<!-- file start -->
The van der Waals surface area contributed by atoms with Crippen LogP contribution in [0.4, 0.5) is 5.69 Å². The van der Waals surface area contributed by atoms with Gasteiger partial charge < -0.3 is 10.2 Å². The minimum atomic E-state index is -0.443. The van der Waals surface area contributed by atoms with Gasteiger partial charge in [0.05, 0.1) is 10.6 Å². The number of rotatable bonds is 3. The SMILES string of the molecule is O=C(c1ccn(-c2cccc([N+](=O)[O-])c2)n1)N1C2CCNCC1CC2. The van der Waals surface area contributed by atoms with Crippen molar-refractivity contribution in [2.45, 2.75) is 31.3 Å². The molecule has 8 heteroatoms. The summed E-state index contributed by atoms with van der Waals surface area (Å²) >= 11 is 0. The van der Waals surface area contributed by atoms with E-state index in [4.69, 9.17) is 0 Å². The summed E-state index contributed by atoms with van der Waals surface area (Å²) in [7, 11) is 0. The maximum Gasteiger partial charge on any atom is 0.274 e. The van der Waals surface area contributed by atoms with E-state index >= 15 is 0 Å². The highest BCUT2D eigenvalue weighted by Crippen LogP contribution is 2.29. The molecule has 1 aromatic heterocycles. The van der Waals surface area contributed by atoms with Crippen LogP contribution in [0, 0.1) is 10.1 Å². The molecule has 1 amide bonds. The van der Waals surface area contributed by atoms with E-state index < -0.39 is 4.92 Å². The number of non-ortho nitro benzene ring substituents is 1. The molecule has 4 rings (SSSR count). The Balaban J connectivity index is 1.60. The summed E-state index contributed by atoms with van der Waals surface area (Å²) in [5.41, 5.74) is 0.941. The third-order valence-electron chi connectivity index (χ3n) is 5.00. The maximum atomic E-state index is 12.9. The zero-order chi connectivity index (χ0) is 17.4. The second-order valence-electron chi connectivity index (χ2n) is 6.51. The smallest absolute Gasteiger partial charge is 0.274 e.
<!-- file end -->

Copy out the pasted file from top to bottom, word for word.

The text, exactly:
The van der Waals surface area contributed by atoms with Crippen LogP contribution in [0.4, 0.5) is 5.69 Å². The van der Waals surface area contributed by atoms with Gasteiger partial charge < -0.3 is 10.2 Å². The minimum atomic E-state index is -0.443. The van der Waals surface area contributed by atoms with Gasteiger partial charge in [0.05, 0.1) is 10.6 Å². The number of rotatable bonds is 3. The SMILES string of the molecule is O=C(c1ccn(-c2cccc([N+](=O)[O-])c2)n1)N1C2CCNCC1CC2. The van der Waals surface area contributed by atoms with Crippen molar-refractivity contribution in [2.45, 2.75) is 31.3 Å². The molecule has 8 heteroatoms. The summed E-state index contributed by atoms with van der Waals surface area (Å²) >= 11 is 0. The van der Waals surface area contributed by atoms with E-state index in [4.69, 9.17) is 0 Å². The summed E-state index contributed by atoms with van der Waals surface area (Å²) in [7, 11) is 0. The maximum Gasteiger partial charge on any atom is 0.274 e. The van der Waals surface area contributed by atoms with E-state index >= 15 is 0 Å². The highest BCUT2D eigenvalue weighted by Crippen LogP contribution is 2.29. The molecule has 1 aromatic heterocycles. The van der Waals surface area contributed by atoms with Crippen LogP contribution in [0, 0.1) is 10.1 Å². The molecule has 1 amide bonds. The van der Waals surface area contributed by atoms with E-state index < -0.39 is 4.92 Å². The number of non-ortho nitro benzene ring substituents is 1. The molecule has 4 rings (SSSR count). The Balaban J connectivity index is 1.60. The summed E-state index contributed by atoms with van der Waals surface area (Å²) in [5.41, 5.74) is 0.941. The third-order valence-electron chi connectivity index (χ3n) is 5.00. The maximum atomic E-state index is 12.9. The zero-order chi connectivity index (χ0) is 17.4. The second-order valence-electron chi connectivity index (χ2n) is 6.51. The smallest absolute Gasteiger partial charge is 0.274 e.